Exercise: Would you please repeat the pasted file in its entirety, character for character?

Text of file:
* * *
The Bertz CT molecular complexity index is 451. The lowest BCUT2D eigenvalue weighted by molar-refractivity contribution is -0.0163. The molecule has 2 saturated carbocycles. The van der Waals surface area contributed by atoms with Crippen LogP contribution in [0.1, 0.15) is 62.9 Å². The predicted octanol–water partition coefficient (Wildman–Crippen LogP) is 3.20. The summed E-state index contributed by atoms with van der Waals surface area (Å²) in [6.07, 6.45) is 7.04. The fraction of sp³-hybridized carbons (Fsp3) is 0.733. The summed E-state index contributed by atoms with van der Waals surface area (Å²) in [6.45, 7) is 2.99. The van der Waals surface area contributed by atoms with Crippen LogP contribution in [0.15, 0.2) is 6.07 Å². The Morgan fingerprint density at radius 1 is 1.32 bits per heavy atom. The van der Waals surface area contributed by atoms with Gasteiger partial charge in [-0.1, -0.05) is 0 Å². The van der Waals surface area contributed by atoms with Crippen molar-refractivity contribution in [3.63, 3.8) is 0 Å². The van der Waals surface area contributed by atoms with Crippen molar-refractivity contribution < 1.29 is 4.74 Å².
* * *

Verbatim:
The Bertz CT molecular complexity index is 451. The lowest BCUT2D eigenvalue weighted by molar-refractivity contribution is -0.0163. The molecule has 2 saturated carbocycles. The van der Waals surface area contributed by atoms with Crippen LogP contribution in [0.1, 0.15) is 62.9 Å². The predicted octanol–water partition coefficient (Wildman–Crippen LogP) is 3.20. The summed E-state index contributed by atoms with van der Waals surface area (Å²) in [6.07, 6.45) is 7.04. The fraction of sp³-hybridized carbons (Fsp3) is 0.733. The summed E-state index contributed by atoms with van der Waals surface area (Å²) in [6.45, 7) is 2.99. The van der Waals surface area contributed by atoms with Crippen LogP contribution in [0.15, 0.2) is 6.07 Å². The Morgan fingerprint density at radius 1 is 1.32 bits per heavy atom. The van der Waals surface area contributed by atoms with Gasteiger partial charge in [-0.1, -0.05) is 0 Å². The van der Waals surface area contributed by atoms with Crippen molar-refractivity contribution in [3.63, 3.8) is 0 Å². The van der Waals surface area contributed by atoms with Crippen molar-refractivity contribution < 1.29 is 4.74 Å².